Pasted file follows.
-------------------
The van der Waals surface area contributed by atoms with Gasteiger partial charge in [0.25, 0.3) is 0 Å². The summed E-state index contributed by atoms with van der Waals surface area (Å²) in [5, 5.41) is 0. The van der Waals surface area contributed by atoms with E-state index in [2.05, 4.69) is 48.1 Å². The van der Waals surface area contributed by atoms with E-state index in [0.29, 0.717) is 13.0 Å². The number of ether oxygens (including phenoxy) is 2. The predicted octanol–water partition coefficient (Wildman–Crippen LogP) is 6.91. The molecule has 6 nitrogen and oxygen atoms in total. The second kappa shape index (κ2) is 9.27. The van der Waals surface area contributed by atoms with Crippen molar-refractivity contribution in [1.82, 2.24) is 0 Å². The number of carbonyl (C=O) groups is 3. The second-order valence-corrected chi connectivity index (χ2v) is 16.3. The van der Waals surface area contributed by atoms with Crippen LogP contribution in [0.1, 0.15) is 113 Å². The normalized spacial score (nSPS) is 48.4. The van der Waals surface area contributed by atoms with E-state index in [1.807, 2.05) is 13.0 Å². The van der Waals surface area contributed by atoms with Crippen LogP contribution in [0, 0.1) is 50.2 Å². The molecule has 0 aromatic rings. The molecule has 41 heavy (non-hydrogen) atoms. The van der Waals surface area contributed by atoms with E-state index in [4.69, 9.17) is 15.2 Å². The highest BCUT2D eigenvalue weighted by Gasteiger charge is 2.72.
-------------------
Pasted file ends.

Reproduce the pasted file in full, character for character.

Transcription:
The van der Waals surface area contributed by atoms with Gasteiger partial charge in [0.25, 0.3) is 0 Å². The summed E-state index contributed by atoms with van der Waals surface area (Å²) in [5, 5.41) is 0. The van der Waals surface area contributed by atoms with E-state index in [2.05, 4.69) is 48.1 Å². The van der Waals surface area contributed by atoms with E-state index in [0.29, 0.717) is 13.0 Å². The number of ether oxygens (including phenoxy) is 2. The predicted octanol–water partition coefficient (Wildman–Crippen LogP) is 6.91. The molecule has 6 nitrogen and oxygen atoms in total. The second kappa shape index (κ2) is 9.27. The van der Waals surface area contributed by atoms with Crippen molar-refractivity contribution in [1.82, 2.24) is 0 Å². The number of carbonyl (C=O) groups is 3. The second-order valence-corrected chi connectivity index (χ2v) is 16.3. The van der Waals surface area contributed by atoms with Crippen LogP contribution in [0.1, 0.15) is 113 Å². The normalized spacial score (nSPS) is 48.4. The van der Waals surface area contributed by atoms with E-state index in [1.807, 2.05) is 13.0 Å². The van der Waals surface area contributed by atoms with Crippen LogP contribution in [0, 0.1) is 50.2 Å². The molecule has 0 aromatic rings. The molecule has 41 heavy (non-hydrogen) atoms. The van der Waals surface area contributed by atoms with E-state index in [4.69, 9.17) is 15.2 Å². The highest BCUT2D eigenvalue weighted by Gasteiger charge is 2.72.